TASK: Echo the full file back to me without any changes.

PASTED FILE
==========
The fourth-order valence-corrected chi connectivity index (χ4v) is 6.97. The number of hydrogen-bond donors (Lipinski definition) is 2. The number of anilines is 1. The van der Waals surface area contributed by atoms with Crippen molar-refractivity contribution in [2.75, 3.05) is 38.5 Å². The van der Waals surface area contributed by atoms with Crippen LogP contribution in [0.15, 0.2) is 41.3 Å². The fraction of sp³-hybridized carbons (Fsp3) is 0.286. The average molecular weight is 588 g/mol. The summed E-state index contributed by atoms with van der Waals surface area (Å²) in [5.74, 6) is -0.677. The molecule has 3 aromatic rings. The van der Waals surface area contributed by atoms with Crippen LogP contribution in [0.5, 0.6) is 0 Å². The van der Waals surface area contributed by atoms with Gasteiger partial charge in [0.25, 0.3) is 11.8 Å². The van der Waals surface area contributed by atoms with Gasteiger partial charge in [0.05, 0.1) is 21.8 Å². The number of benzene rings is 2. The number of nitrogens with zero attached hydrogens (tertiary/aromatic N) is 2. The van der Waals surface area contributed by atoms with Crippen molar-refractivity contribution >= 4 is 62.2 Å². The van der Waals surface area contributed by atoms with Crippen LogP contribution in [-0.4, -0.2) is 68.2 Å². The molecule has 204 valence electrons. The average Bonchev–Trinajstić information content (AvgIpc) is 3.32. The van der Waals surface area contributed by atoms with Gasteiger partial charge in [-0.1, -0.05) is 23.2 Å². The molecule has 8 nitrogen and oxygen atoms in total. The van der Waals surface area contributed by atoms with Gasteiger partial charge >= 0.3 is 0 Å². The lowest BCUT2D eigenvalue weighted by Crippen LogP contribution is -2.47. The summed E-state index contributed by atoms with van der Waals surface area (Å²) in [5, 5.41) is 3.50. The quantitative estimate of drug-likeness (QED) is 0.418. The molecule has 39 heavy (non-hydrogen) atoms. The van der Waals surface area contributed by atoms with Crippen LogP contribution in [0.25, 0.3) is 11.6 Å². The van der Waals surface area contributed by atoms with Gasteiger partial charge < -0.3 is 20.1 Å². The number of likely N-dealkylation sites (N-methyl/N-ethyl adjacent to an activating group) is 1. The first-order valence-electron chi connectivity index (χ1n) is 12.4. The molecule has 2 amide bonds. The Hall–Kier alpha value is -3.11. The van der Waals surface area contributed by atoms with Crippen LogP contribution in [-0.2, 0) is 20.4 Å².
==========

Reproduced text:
The fourth-order valence-corrected chi connectivity index (χ4v) is 6.97. The number of hydrogen-bond donors (Lipinski definition) is 2. The number of anilines is 1. The van der Waals surface area contributed by atoms with Crippen molar-refractivity contribution in [2.75, 3.05) is 38.5 Å². The van der Waals surface area contributed by atoms with Crippen LogP contribution in [0.15, 0.2) is 41.3 Å². The fraction of sp³-hybridized carbons (Fsp3) is 0.286. The average molecular weight is 588 g/mol. The summed E-state index contributed by atoms with van der Waals surface area (Å²) in [5.74, 6) is -0.677. The molecule has 3 aromatic rings. The van der Waals surface area contributed by atoms with Crippen LogP contribution in [0.5, 0.6) is 0 Å². The van der Waals surface area contributed by atoms with Gasteiger partial charge in [0.25, 0.3) is 11.8 Å². The van der Waals surface area contributed by atoms with Gasteiger partial charge in [0.05, 0.1) is 21.8 Å². The number of benzene rings is 2. The number of nitrogens with zero attached hydrogens (tertiary/aromatic N) is 2. The van der Waals surface area contributed by atoms with Crippen molar-refractivity contribution >= 4 is 62.2 Å². The van der Waals surface area contributed by atoms with Crippen LogP contribution in [-0.4, -0.2) is 68.2 Å². The molecule has 204 valence electrons. The average Bonchev–Trinajstić information content (AvgIpc) is 3.32. The van der Waals surface area contributed by atoms with Gasteiger partial charge in [-0.1, -0.05) is 23.2 Å². The molecule has 8 nitrogen and oxygen atoms in total. The van der Waals surface area contributed by atoms with Gasteiger partial charge >= 0.3 is 0 Å². The lowest BCUT2D eigenvalue weighted by Crippen LogP contribution is -2.47. The summed E-state index contributed by atoms with van der Waals surface area (Å²) in [5, 5.41) is 3.50. The quantitative estimate of drug-likeness (QED) is 0.418. The molecule has 39 heavy (non-hydrogen) atoms. The van der Waals surface area contributed by atoms with Crippen LogP contribution in [0.25, 0.3) is 11.6 Å². The van der Waals surface area contributed by atoms with Gasteiger partial charge < -0.3 is 20.1 Å². The number of likely N-dealkylation sites (N-methyl/N-ethyl adjacent to an activating group) is 1. The first-order valence-electron chi connectivity index (χ1n) is 12.4. The molecule has 2 amide bonds. The Hall–Kier alpha value is -3.11. The van der Waals surface area contributed by atoms with Crippen LogP contribution in [-0.2, 0) is 20.4 Å².